Beer market of Russia 2018
- General market picture
- Foreign trade setting records
- Demography as challenge to branding
- Aged consumer
- Declining of youth brands
- Nostalgia on trend
- DIOT feels at home
- 5.0 Original is the new face of import
- Positions of Market Leaders
- Carlsberg Group
- AB InBev Efes
- AB InBev
Ukrainian beer market 2018
- Better than yesterday
- Performance by value
- Positions of Ukrainian brewers
The beer market dynamics in Russia is approaching zero, yet major brewers are divided into those who developed considerably in 2017 and those who considerably reduced their volumes. For instance, company Efes has managed to substantially extend their sales due to restrained pricing policy and activity in the modern trade. Heineken has also demonstrated an excellent performance promoted by significant increase of advertisement budgets launching a non-alcohol sort of the title brand and unusual activity in the economy market segment. Carlsberg and AB InBev have been focusing on margins and lost a market share of their inexpensive brands. Serious dependence on PET package and mass enthusiasm about Zhigulevskoe have negatively impacted the most of big regional brewers, that have been for the first time pressed by the leaders in the key sales channels, especially in Volga and Central regions. In the small business there has been a noticeable slowdown in appearing of new restaurant breweries, yet the number of craft breweries has been growing rapidly. In 2018, the beer market is likely to grow a little, while the share of AB InBev Efes may decrease due to the integration. ...
“Catalogue of Russian Beer Producers 2018” includes 1070 businesses ranging from large subsidiaries of international companies to rather small restaurant and craft microbreweries.The catalogue includes 32 large breweries, 75 regional breweries, 693 industrial mini- and microbreweries as well as 270 restaurant breweries. ...
VBL’s Leo Evers bets on Vietnam’s beer culture and growing economy
Established in 1991 as a joint venture between Dutch beer giant Heineken and local partner Saigon Trading Group, VBL targets the premium beer segment. It is now the second largest brewery in Vietnam with 25 percent market share after state-owned Sabeco.
"Of the total alcohol consumed in Vietnam, 94% is beer, so it is really part of the Vietnamese culture," says Leo Evers, managing director of VBL.
"Walk into any restaurant or bar and you'll notice that everyone is drinking beer," Evers says in a "Managing Asia" interview.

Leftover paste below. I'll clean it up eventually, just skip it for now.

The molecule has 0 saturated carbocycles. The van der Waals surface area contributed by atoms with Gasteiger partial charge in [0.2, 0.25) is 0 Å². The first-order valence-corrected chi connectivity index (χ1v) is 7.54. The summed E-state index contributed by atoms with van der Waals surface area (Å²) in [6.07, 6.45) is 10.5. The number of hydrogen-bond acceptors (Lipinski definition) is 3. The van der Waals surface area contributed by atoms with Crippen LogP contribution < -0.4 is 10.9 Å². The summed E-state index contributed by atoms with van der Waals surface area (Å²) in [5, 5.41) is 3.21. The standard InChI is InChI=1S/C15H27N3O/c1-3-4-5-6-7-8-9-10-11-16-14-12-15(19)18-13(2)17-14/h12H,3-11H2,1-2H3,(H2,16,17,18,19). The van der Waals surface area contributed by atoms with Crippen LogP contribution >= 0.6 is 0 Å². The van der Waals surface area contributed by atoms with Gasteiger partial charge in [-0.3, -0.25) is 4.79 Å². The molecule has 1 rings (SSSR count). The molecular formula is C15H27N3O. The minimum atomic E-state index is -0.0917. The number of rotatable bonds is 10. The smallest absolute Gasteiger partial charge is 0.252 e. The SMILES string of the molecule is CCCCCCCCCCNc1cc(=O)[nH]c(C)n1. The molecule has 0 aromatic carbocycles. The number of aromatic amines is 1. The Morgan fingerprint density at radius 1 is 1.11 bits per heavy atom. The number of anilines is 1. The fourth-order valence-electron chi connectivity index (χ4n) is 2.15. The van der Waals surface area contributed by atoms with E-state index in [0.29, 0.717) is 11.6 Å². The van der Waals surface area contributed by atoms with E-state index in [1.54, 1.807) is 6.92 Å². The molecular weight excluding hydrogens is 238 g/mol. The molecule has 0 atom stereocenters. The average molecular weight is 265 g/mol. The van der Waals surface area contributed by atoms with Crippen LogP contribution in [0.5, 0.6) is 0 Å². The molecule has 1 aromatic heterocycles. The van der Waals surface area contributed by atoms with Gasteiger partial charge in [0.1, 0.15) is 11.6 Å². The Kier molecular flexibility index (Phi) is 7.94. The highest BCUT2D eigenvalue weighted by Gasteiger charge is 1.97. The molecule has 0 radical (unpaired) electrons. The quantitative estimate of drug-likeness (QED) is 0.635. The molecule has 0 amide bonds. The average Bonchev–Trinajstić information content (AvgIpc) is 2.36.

The frenetic growth – Vietnam is aiming to raise beer output by 25 percent from 2015 to 2020, according to a January statement by the Vietnam Beer Alcohol Beverage Association – has been underpinned by a combination of factors.
Economic growth has picked up, with Vietnam's economy currently expanding at its fastest pace in seven years. Demographics have also helped: 50 percent of the population are below 30 years old, says Evers.
Other major foreign players such as Anheuser-Busch InBev, Carlsberg Group and SABMiller have also staked their bets on Vietnamese drinkers and set up breweries in the country.
For VBL, the partnership between Heineken and Saigon Trading company has been extremely successful, says Evers, who adds that it has been beneficial to have a Vietnamese partner to provide the "local know-how."
He says the trick to a successful joint venture was finding the right balance of working culture the two companies.
The partnership strategy has paid off handsomely for VBL, which has seen its beer production capacity grow 15 times in the past 25 years of operations, says Evers.
In addition the country's large consumer market, the Trans-Pacific Partnership agreement is also expected to boost Vietnam's beer industry.
Currently, Vietnam's special consumption tax rate has imported beer taxed at 55 percent, and this is set to increase to 60 percent from January 2017, according to a May USDA Foreign Agricultural Service report.
If the trade deal is ratified by all participating nations, the tax on imported beer in Vietnam would be slashed, and costs of raw materials such as hops and malt will be significantly cheaper, Evers says.
However, Evers added that the company is not just banking on lower import duties to drive down costs but carries out "cost programs throughout the year to make the organization as cost-effective as possible."
30 мая. 2016